Lhosar is a festival of dancing in traditional dresses, eating foods and family gatherings. People also pray in monasteries, clean houses and surroundings and decorate homes and monasteries. They clean the surrounding to make a clean path for the gods to visit their home.


Dashain major festival in Nepal

Almost all Hindus in Nepal celebrate Dashain. More than 80% of Hindu people celebrate Dashain, the tika festival in Nepal. Dashain is considered as one of the major festivals of Nepal. It is a fifteen-day long festival. The first day, Ghatasthapana marks the start of Dashain. In Dashain, people worship different deities for 8 consecutive days, the 8 Tantrik Goddesses and nine incarnated forms of Goddess Durga. The tenth day, Vijaya Dashami is the most important day of the festival. People receive red tika and Jamara from elders and ask for blessings.

People travel all over the country to receive tika and blessings from their relatives and elders. The last day of the festival is in the full moon and called Kojagrata Purnima. People also enjoy huge swings made of bamboo (Linge Ping), play cards with family and cousins, and buy new clothes and equipment.


 Tihar is the festival of Lights. It is a five-day festival that comes after the end of Dashain. Tihar focuses on worshipping the animals ridden by gods and goddesses. People worship animals like dogs, crow, and cow in Tihar. Laxmi Puja is a significant day of Tihar. People light the houses in handmade Diyos and light up electrical lights over the entire house.  Laxmi is the goddess of wealth, and people keep the house and surroundings clean and pave a path with lights to guide the goddess inside peoples home.

Tihar is also a festival of sweet dishes. Many dishes like Selroti, Anarsha, Fiini, and Thekua are made and offered to the animals, goddess, and people. The sight of streets gleaming with different colored lights covers the entire country.  Close friends form a group and sing Dheuso Bhailo from house to house and ask and give blessings for prosperity and good fortune.

Mha Puja

Mha puja falls on Newari New year which follows the Nepal Sambhat calendar. It translates to Me puja where people worship themselves. The Mha Puja is the most important festivals of Nepal specific to the Newar ethnic group. It falls on the fourth day of Tihar. People worship themselves and perform rituals to purify and empower ones’ soul and body. The family members sit in a row on the floor in front of a drawn mandala, a sand painting of a sacred circular diagram.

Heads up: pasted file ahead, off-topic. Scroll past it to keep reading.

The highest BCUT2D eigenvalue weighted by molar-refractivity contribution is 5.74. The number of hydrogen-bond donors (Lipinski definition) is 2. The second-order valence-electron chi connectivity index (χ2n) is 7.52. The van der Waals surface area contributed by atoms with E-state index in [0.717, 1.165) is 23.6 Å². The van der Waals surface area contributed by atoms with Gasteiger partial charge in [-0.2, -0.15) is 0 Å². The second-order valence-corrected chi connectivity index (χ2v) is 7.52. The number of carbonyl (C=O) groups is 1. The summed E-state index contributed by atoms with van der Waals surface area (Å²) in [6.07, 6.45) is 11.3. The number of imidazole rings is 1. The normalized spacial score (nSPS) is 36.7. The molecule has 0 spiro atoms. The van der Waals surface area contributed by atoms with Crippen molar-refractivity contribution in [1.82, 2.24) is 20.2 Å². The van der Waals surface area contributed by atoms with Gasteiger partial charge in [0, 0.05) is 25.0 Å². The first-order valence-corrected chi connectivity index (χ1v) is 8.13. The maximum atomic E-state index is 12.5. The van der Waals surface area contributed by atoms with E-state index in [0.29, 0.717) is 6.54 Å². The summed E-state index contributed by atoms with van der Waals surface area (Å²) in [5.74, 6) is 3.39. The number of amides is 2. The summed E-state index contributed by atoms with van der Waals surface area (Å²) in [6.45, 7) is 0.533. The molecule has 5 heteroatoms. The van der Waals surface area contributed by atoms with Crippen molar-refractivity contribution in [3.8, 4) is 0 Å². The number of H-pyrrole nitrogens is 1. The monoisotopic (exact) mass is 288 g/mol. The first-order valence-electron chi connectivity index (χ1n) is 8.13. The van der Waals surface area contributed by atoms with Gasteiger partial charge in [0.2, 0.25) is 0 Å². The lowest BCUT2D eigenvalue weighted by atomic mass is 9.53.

Buddha Jayanti

 Buddha Jayanti is the most important day for all Buddhist followers. Buddha Jayanti marks the birthday of Gautam Buddha, the founder of Buddhism and the light of Asia. This a joyous day not just for Buddhist followers but for all the people of Nepal. People of different ethnic groups collaborate with monks and Buddhist followers and spread the teaching of Gautam Buddha on the day. Many Buddhist followers visit shrines like Lumbini, Swoyambhunath, and Boudhanath to pray and offer homage to their leader. The shrines of Gautam Buddha are lit with butter lamps as a sign of respect and admiration.

Monks, nun, and followers travel in parades on Buddha Jayanti chanting prayers of moral of life. Many people refrain from killing animals in Buddha Jayanti and eat vegetarian dishes on the day to respect the teachings of Gautam Buddha.


Teej is a Hindu festival celebrated by most of the Hindu women. Teej is a festival focused on women of Nepal. Married women fast on the day in hopes of longer life and prosperity of her husband. Young and unmarried girls fast in faith to find a kind and loving husband. Women wear red saris with ornaments and dance in music and celebrate the festival. They end the fast by eating delicious foods and visit relatives.

Indra Jatra

Jatras are festivals celebrated by people of the Newar community. Newar people of Kathmandu celebrate Indra Jatra(Yenya) to honor Lord Indra, God of rain. The festival is 8 days long and takes place in Kathmandu Durbar Square. Several chariots of Goddess Kumari, Ganesh, and Bhairav round the city along with mascots and traditional bands. People imitate different Bhairavs, Dashavtaar and Lakhey and dance around the chariot. People celebrate Indra Jatra in celebration of the release of God Indra, who was captured by locals. On the release of God Indra, his mother blessed the city with rain. So, god of rain, Lord Indra is worshipped and celebrated in Kathmandu.

Gai Jatra

Newars of Bhaktapur strongly follow Gai Jatra. The festival is one of a kind in Nepal. Gai Jatra is a humorous festival. The Jatra is nine days long and falls in the month of Bhadra. People make sarcastic jokes and comments, satire each other to make people laugh. Many magazines, Tv shows, and theatre play funny shows and plots to celebrate Gai Jatra. This Jatra takes place in the Bhaktapur Durbar Square.

Gai Jatra originated from the regime of Pratap Malla. The son of Pratap Malla died early, and his queen was grief-stricken. King Pratap arranged for an occasion to lessen the pain of his queen. The king ordered every family who has lost loved ones join in an event where people dress ridiculously as ghouls and comic appearance to make the grieved ones laugh and forget about their pain. People dress similar to cows, as cows are believed to lead the soul to the other world.    

Rato Machchhindra Jatra

Rato Machchhindra Jatra

Rato Machchhindra Jatra is a prominent festival of Nepal seen followed in Patan area of Kathmandu Valley. People make a chariot from wood and bamboo from forests that have religious importance. Hindus and Buddhists follow Rato Machchhindra deity. An idol of Rato Machchhindra is put inside the chariot and pulled places of Lalitpur like Gabahal, Sundhara, and Lagankhel. The festival ends when a marvelous Bhoto is shown to the people from the chariot. The chariot is then dismantled, and the idol of Rato Machchhindra is placed in a temple at Bungamati village.

Above mentioned are some of the most celebrated and followed festivals of Nepal. There are several others festivals in Nepal that people follow in huge number. Some other important festivals of Nepal are Bisket Jatra, Chhath, Maha Shivratri, Saraswati Puja and many more. You can visit Nepal in any of the festivals and be a part of our culture, traditions, and celebrations.